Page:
This guy really does do a great job explaining how EMPs will affect electronics and HAM radios. It actually makes me do some thinking about how I should plan for possible EMPs for such equipment as my motorcycles and my truck. Since EMPs are not just isolated to high altitude nuke blasts, preparing for such phenomenon is probably not the worst idea. Considering how bad my luck is I should be planning for a lightening strike that melts the ECM in my old Dodge. I could probably get enough parts from the junk yard to cover me for less than $200.

  • Share on Tumblr

Ransomware Virus Continued

by Woodsbum

Well, we have finished finding all the virus installations and infections across our network. We got something called the Teslacrypt virus. This virus encrypts data like Cryptolocker. It then asks for a ransom to get the data back. Luckily we found it before many files were locked or it could have gotten really bad.

To combat this, we immediately shut down all our production systems and logged all our users off the network. We then used LAN Search Pro to look all over our network for files with the “_RECoVERY_” name. As we found these files in user profiles we then locked those accounts and ran both Norton Power Eraser and McAfee Stinger. Both of these programs removed the virus, but only Stinger works on servers. Power Eraser is a desktop only installation and removal program.

After we removed all the files associated with the virus and all the files that had been encrypted, we restored backup version of all the afflicted files.

We did remove the hard drive of the original system that had been infected. I plan on shooting it with either a 45-70 or a .50 BMG just to make sure it is completely dead. There is no reason to take any chances considering how much all the data on our network is worth.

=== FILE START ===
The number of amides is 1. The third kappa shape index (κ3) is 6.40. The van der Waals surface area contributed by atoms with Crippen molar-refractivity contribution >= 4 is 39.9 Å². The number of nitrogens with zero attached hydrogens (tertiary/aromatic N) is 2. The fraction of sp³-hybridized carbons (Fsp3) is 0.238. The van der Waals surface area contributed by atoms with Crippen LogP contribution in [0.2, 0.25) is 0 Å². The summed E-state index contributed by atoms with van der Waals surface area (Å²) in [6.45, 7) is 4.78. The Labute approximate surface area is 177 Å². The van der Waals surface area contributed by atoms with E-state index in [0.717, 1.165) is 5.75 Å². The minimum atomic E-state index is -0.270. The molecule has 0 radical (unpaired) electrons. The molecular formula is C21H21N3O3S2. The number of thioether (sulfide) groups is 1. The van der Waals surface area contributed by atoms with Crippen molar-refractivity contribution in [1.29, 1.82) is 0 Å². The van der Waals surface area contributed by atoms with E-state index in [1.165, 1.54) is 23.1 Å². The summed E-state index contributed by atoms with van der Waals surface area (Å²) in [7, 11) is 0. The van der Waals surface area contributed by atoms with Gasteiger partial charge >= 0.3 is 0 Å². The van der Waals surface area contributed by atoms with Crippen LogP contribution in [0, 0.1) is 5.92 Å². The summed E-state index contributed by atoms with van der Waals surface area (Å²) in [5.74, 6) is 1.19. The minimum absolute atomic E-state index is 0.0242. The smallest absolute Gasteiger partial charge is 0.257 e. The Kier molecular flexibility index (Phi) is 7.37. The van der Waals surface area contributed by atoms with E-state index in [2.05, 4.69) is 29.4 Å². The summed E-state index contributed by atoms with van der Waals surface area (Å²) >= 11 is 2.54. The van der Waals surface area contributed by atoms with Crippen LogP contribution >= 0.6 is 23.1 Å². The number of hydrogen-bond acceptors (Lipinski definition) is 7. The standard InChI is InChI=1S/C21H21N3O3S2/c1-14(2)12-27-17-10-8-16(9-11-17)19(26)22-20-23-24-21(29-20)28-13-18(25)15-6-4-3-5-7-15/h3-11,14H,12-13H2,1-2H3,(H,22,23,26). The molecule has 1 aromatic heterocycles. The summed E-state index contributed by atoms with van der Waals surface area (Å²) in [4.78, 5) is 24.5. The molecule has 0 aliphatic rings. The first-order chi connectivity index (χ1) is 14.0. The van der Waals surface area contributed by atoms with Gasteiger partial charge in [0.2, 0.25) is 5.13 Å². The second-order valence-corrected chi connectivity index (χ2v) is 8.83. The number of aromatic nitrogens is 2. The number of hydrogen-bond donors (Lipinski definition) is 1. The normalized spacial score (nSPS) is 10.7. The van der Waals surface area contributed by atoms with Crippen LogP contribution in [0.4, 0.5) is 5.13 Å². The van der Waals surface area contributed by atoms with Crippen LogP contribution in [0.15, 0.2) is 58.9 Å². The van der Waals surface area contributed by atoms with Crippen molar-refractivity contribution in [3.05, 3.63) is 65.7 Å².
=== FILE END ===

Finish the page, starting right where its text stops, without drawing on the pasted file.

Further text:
This virus is nasty. The truth is that we were really lucky to have found it as quickly as we did and to have been able to mitigate the impact on our business. An infection like this can be catastrophic if you aren’t on top of things.

Keep your eyes open out there and if you see something that doesn’t look right, don’t be afraid to lock everything down until you can figure out what is causing the issue. A few hours of lost production is much better than a 6000 bitcoin ransom on your data.

  • Share on Tumblr

Ransomware Virus

by Woodsbum

What a hell of a day……

Somehow we ended up getting a ransomware virus on our network and I have been fighting with it all day. It seems that we probably caught it in time so the infection is isolated to just a few computers, but we are still looking.

For such a HUGE issue that is hitting the computer world today, I am surprised at the lack of data and information about it. Most other virus and malicious code have specific fixes you can download and just “click” to remove the software. Since it is such and easy program to find and delete manually, I am VERY concerned that it won’t just easily go away. My paranoia is getting the better of me.

Either way, we are fighting this out at the moment and I will be spending the night to get everything fixed. Keep your fingers crossed for us.

  • Share on Tumblr